Trump says he is seriously looking at ending birthright citizenship

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BY BMJ MURIITHI

U.S. President Donald Trump has rekindled debate over the pros and cons of right to citizenship by birth. On Wednesday, he said his administration is seriously looking at ending the right of citizenship for U.S.-born children of non-citizens.

Speaking to reporters outside the White House, Trump also said he intends to end the right of citizenship to people who illegally  immigrated to the United States

“We’re looking at that very seriously, birthright citizenship, where you have a baby on our land, you walk over the border, have a baby – congratulations, the baby is now a U.S. citizen. … It’s frankly ridiculous,” he said.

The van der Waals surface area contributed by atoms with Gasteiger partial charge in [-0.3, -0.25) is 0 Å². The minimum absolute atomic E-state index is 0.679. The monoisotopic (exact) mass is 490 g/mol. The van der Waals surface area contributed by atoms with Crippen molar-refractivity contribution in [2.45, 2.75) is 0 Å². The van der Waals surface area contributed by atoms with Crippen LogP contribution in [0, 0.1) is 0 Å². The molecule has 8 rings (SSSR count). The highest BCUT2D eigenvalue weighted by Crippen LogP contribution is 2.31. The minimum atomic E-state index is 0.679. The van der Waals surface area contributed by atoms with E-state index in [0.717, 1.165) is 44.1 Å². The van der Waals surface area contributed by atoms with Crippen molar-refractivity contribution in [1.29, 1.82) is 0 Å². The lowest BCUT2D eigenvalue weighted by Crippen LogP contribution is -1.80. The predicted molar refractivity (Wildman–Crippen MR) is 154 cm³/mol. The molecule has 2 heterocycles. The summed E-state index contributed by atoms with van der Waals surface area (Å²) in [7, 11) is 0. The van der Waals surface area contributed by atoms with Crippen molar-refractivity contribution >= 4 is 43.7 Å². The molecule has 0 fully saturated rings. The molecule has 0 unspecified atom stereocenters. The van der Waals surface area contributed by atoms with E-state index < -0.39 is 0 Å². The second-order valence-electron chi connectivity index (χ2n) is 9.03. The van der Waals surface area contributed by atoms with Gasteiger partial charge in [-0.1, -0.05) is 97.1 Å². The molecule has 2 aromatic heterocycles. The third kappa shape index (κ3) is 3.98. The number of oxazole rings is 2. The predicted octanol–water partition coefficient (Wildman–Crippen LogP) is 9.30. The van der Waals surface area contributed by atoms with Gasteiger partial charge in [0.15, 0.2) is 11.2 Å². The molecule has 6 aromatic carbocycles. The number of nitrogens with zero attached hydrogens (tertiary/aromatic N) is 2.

This is not the first time Trump is expressing his displeasure with the the 14th amendment which made it easier for people from other countries to easily assimilate into the system. In 2018,  he he  told Axios news website that he would end “birthright citizenship” through an executive order.

Experts have however said such a move would run afoul of the U.S. Constitution.

The Constitution’s 14th Amendment, which was passed after the US Civil War with the aim of ensuring that black Americans had full citizenship rights, granted citizenship to “all persons born or naturalized in the United States.”

READ ALSO:   Governor Obado records statement on Sharon's murder

To date, that amendment has been used to grant citizenship to millions of people born in the United States, whether or not their parents are American citizens or legally in the country.